Welcome back to Dirty Work , our series of dispatches from the MUNCHIES Garden. We're inviting chefs, bartenders, and personalities in the world of food and drink to explore our edible playground and make whatever the hell inspires them with our rooftop produce. In the latest installment, Ben Jacobsen, founder of Oregon-based Jacobsen Salt Co., turns the last of our summer harvest into a quick herb-infused salt.
It’s fortuitous timing when Ben Jacobsen, founder and owner of Portland’s Jacobsen Salt Co. and Bee Local Honey, stops by the MUNCHIES test kitchen. November is right around the corner, but it’s all blue skies and sun on our rooftop garden today. Ben sets down a tub of pure flake finishing salt, then we head outside to forage for something to flavor it with.
Guided by culinary director Farideh Sadeghin, we explore the last growths of the season, from a variety of sweet and spicy peppers to tiny radishes and a whole lot of herbs. Even as the garden winds down for the winter, there’s still more than enough here for what we need.
Ben suggests making a James Beard-inspired infused salt, though it’s quickly scrapped due to our current lack of rosemary. That’s fine, we’ll make our very own MUNCHIES Garden house blend. Armed with scissors and a sheet tray, Ben gets to work gathering herbs. He settles on a six-herb selection of sage, Thai basil, scallions, red clover blossoms, and sweet-smelling pineapple sage flowers.
Back in the kitchen, Ben washes and dries the herbs, then plucks the ends and roots off the scallions. He grabs a clean spice grinder and we’re ready to get to work. (Note: only use the coffee grinder if coffee-infused salt is the goal—which, by the way, Jacobsen makes using both Stumptown Coffee cold brew and espresso beans.)
“Start with an equal ratio [of salt and herbs],” says Ben. “If it’s too much or too little, adjust from there.” He starts with just the green herbs and a handful of salt flakes and grinds them into a coarse mixture. Though we’re using flaked salt, kosher works too. “[It] might get too fine, but it’s also part of the experimentation,” he says. Then, why not, he goes all in and adds the flowers too.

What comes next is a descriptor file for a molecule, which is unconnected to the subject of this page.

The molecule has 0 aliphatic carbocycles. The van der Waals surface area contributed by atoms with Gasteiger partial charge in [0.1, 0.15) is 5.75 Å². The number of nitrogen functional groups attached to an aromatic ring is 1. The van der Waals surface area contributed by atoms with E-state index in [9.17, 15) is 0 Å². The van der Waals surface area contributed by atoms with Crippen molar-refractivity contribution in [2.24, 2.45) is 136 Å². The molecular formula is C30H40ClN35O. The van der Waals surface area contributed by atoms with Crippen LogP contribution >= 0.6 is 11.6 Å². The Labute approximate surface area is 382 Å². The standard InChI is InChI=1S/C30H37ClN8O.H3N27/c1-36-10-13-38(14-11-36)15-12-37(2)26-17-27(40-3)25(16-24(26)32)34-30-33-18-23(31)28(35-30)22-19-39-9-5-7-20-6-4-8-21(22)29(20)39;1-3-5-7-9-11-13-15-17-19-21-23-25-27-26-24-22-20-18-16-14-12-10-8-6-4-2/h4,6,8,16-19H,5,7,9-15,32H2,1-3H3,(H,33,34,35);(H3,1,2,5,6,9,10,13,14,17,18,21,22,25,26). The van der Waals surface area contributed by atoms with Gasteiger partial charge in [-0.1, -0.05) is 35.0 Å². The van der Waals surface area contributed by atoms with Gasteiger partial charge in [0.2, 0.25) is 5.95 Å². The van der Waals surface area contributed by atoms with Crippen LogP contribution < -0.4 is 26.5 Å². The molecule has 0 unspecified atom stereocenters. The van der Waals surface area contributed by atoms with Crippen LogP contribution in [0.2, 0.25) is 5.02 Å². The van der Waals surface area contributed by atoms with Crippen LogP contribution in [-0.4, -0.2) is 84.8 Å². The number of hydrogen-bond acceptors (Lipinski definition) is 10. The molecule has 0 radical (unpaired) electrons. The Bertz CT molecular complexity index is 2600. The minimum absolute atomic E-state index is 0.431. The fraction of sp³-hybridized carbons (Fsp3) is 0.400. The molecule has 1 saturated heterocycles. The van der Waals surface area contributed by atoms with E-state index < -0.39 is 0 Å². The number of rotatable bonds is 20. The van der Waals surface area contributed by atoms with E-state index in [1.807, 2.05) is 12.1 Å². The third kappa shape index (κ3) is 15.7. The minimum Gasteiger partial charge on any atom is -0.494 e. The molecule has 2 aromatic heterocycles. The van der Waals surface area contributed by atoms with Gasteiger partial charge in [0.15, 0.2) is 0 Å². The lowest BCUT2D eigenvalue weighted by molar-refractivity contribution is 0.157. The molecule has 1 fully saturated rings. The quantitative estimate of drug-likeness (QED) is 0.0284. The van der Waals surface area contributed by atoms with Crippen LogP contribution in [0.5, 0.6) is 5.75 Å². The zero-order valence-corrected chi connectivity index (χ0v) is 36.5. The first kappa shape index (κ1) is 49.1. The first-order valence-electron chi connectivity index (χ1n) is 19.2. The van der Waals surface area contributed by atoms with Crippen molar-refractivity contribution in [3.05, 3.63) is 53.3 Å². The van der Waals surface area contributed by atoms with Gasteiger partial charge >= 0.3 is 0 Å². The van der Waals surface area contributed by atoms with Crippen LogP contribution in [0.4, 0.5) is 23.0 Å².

After few seconds in the spice grinder, Ben pours the mixture onto a plate. With discrete clumps, the mixture looks somewhere between a bright green snow cone and tiny nugs of weed. That’s because the herbs we’re using still have some moisture. If you’re not in a pinch, Ben recommends putting fresh herbs in the oven at the warm setting for ten minutes, just enough to dry them out—that’ll extend the shelf-life of your seasoned salt.
When you make this at home, Ben says, “You don’t want to blend the herbs without salt in there.” For Jacobsen’s rosemary salt, they initially tried blending the herbs and salt separately, but the mixture quickly turned brown (i.e. won’t look as good on your Instagram). If you blend them together, though, the herbs won’t oxidize or lose any flavor.
Beyond that, he says, “There’s no way you can screw up. You can always try something different.” Because of the moisture from fresh herbs, you’ll want to use this pretty quickly instead of letting it linger in the pantry. “Use immediately, and don’t be afraid to use it,” he says. That shouldn't be too difficult.
We scoop up small pinches with our fingers. The salt mixture is bright, fresh, and even summery. Ben mentions that it would make a good rub—the idea of roast chicken is floated—or used as a finishing salt.
Compared to some commercial salts, Ben says, Jacobsen salt is “briney and super clean tasting.” He adds, “Some people describe our salt as super sweet. It sounds like a weird description, but I get it. [Compared to Diamond Crystal] you taste a sweetness.” That crisp flavor shines in this vibrant preparation.
His favorite way to taste salt though? “Just a baguette and some really good unsalted butter.” Yes. Make this and then do that.